C++ luminary Herb Sutter happened to be in town and was kind enough to stop by my office to describe to me how they are solving a related problem in C++. Apparently the next version of the C++ standard will include lambdas, and they're doing this:

[q, &r] (int x) -> int { return M(x, q, r); }

This means that the lambda captures outer variable q by value, captures r by reference, takes an int and returns an int. Whether the lambda captures values or references is controllable! An interesting approach but one that doesn't immediately solve our problem here; we cannot make lambdas capture by value by default without a huge breaking change. Capturing by value would have to require new syntax, and then we're in the same boat again: the user has to know to use the new syntax when in a foreach loop.

A number of people also asked what the down sides of adding a warning are. The down side is that a warning which warns about correct behaviour is a very bad warning; it makes people change working code, and frequently they break working code in order to eliminate a warning that shouldn't have been present in the first place. Consider:

foreach(var insect in insects)
  var query = frogs.Where(frog=>frog.Eats(insect));
  Console.WriteLine("{0} is eaten by {1} frogs.", insect, query.Count());

This makes a lambda closed over insect; the lambda never escapes the loop, so there's no problem here. But the compiler doesn't know that. The compiler sees that the lambda is being passed to a method called Where, and Where is allowed to do anything with that delegate, including storing it away to be called later. Which is exactly what Where does! Where stores away the lambda into a monad that represents the execution of the query. The fact that the query object doesn't survive the loop is what keeps this safe. But how is the compiler supposed to suss out that tortuous chain of reasoning? We'd have to give a warning for this case, even though it is perfectly safe.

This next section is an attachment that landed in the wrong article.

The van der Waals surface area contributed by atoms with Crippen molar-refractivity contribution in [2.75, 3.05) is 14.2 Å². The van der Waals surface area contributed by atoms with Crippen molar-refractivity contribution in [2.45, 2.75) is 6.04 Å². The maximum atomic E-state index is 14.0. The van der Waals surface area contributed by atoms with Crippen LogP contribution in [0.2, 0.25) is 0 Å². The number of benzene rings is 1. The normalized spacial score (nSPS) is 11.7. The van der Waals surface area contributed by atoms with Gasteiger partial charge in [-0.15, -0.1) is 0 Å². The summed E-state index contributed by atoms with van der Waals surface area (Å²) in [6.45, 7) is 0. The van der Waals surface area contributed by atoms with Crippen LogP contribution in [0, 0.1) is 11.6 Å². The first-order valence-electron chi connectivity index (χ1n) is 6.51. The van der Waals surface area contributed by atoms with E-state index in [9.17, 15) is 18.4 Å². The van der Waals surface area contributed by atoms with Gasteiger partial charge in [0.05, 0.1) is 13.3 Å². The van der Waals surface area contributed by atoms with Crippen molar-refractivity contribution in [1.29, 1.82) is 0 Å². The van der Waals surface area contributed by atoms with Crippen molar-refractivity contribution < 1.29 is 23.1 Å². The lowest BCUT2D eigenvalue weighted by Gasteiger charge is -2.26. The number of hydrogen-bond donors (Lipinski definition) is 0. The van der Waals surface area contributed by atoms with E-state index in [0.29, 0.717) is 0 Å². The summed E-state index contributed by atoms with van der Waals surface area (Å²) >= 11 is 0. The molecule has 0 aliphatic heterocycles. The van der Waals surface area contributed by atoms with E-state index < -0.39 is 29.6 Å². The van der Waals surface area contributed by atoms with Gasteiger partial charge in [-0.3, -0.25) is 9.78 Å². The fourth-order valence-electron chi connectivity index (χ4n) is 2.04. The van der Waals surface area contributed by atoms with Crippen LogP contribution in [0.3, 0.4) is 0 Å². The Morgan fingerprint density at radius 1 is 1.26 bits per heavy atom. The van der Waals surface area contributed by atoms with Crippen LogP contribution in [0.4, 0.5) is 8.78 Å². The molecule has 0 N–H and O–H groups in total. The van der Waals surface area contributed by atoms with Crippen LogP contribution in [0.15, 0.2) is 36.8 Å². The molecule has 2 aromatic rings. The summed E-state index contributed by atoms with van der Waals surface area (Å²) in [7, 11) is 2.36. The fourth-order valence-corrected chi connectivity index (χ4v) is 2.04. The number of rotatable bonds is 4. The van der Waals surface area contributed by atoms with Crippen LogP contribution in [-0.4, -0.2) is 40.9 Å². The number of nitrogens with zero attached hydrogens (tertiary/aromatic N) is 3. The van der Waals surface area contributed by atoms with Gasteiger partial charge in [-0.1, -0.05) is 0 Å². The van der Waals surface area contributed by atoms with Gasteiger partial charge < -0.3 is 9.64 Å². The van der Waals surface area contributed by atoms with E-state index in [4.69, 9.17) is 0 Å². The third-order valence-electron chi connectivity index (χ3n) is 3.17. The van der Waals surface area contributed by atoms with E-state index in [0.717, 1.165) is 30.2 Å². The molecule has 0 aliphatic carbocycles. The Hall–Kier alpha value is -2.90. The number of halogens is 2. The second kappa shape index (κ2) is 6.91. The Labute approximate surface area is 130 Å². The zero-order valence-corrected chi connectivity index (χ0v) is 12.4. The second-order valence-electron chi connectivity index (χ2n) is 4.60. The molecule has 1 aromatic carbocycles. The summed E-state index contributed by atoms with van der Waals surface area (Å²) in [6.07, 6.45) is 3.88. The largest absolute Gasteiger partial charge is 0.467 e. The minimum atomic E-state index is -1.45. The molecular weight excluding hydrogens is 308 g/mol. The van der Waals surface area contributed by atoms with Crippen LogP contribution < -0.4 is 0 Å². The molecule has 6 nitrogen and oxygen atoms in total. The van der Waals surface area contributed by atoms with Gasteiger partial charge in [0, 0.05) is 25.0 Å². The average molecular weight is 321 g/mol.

It gets worse. A lot of people are required by their organizations to compile with "warnings are errors" turned on. Therefore, any time we introduce a new warning for a pattern that is often actually safe and frequently used, we are effectively causing an enormous breaking change. A vaccine which kills more healthy people than the disease would have is probably not a good bet. (**)

This is not to say that a warning is a bad idea, but that it is not the obvious slam dunk good idea that it initially appears to be.

A number of people suggested that the problem was in the training of the developers, not in the design of the language. I disagree. Obviously modern languages are complex tools that require training to use, but we are working hard to make a language where people's natural intuitions about how things work lead them to write correct code. I have myself made this error a number of times, usually in the form of writing code like the code above, and then refactoring it in such a manner that suddenly some part of it escapes the loop and the bug is introduced. It is very easy to make this mistake, even for experienced developers who thoroughly understand closure semantics. That's a flaw in the design of the language.